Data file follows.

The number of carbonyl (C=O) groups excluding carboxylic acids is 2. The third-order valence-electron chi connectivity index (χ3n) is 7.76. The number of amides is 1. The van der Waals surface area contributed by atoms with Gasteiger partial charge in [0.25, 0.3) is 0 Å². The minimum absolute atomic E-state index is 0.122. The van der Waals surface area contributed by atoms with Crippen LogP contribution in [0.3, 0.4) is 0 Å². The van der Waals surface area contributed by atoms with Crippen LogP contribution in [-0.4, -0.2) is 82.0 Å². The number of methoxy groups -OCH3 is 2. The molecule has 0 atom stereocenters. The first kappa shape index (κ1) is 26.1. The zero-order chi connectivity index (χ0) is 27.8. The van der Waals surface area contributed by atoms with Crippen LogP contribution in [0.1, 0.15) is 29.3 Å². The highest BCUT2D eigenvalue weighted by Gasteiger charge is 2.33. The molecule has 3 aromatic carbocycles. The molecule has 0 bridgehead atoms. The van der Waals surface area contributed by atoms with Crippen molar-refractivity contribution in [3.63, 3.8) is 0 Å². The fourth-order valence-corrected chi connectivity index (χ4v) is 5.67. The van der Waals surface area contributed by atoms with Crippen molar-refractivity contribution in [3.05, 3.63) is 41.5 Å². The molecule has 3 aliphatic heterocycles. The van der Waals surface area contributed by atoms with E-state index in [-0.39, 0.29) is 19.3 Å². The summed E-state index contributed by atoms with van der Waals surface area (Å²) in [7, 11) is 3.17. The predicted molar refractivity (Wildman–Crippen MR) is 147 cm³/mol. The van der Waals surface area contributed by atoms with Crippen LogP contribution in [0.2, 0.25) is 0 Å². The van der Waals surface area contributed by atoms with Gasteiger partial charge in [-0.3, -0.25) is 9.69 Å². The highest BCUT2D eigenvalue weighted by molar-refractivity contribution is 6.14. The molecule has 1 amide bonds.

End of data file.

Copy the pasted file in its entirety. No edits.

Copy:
The number of carbonyl (C=O) groups excluding carboxylic acids is 2. The third-order valence-electron chi connectivity index (χ3n) is 7.76. The number of amides is 1. The van der Waals surface area contributed by atoms with Gasteiger partial charge in [0.25, 0.3) is 0 Å². The minimum absolute atomic E-state index is 0.122. The van der Waals surface area contributed by atoms with Crippen LogP contribution in [0.3, 0.4) is 0 Å². The van der Waals surface area contributed by atoms with Crippen LogP contribution in [-0.4, -0.2) is 82.0 Å². The number of methoxy groups -OCH3 is 2. The molecule has 0 atom stereocenters. The first kappa shape index (κ1) is 26.1. The zero-order chi connectivity index (χ0) is 27.8. The van der Waals surface area contributed by atoms with Crippen LogP contribution in [0.1, 0.15) is 29.3 Å². The highest BCUT2D eigenvalue weighted by Gasteiger charge is 2.33. The molecule has 3 aromatic carbocycles. The molecule has 0 bridgehead atoms. The van der Waals surface area contributed by atoms with Crippen molar-refractivity contribution in [3.63, 3.8) is 0 Å². The fourth-order valence-corrected chi connectivity index (χ4v) is 5.67. The van der Waals surface area contributed by atoms with Crippen molar-refractivity contribution in [3.05, 3.63) is 41.5 Å². The molecule has 3 aliphatic heterocycles. The van der Waals surface area contributed by atoms with E-state index in [-0.39, 0.29) is 19.3 Å². The summed E-state index contributed by atoms with van der Waals surface area (Å²) in [7, 11) is 3.17. The predicted molar refractivity (Wildman–Crippen MR) is 147 cm³/mol. The van der Waals surface area contributed by atoms with Crippen LogP contribution in [0.2, 0.25) is 0 Å². The van der Waals surface area contributed by atoms with Gasteiger partial charge in [-0.3, -0.25) is 9.69 Å². The highest BCUT2D eigenvalue weighted by molar-refractivity contribution is 6.14. The molecule has 1 amide bonds.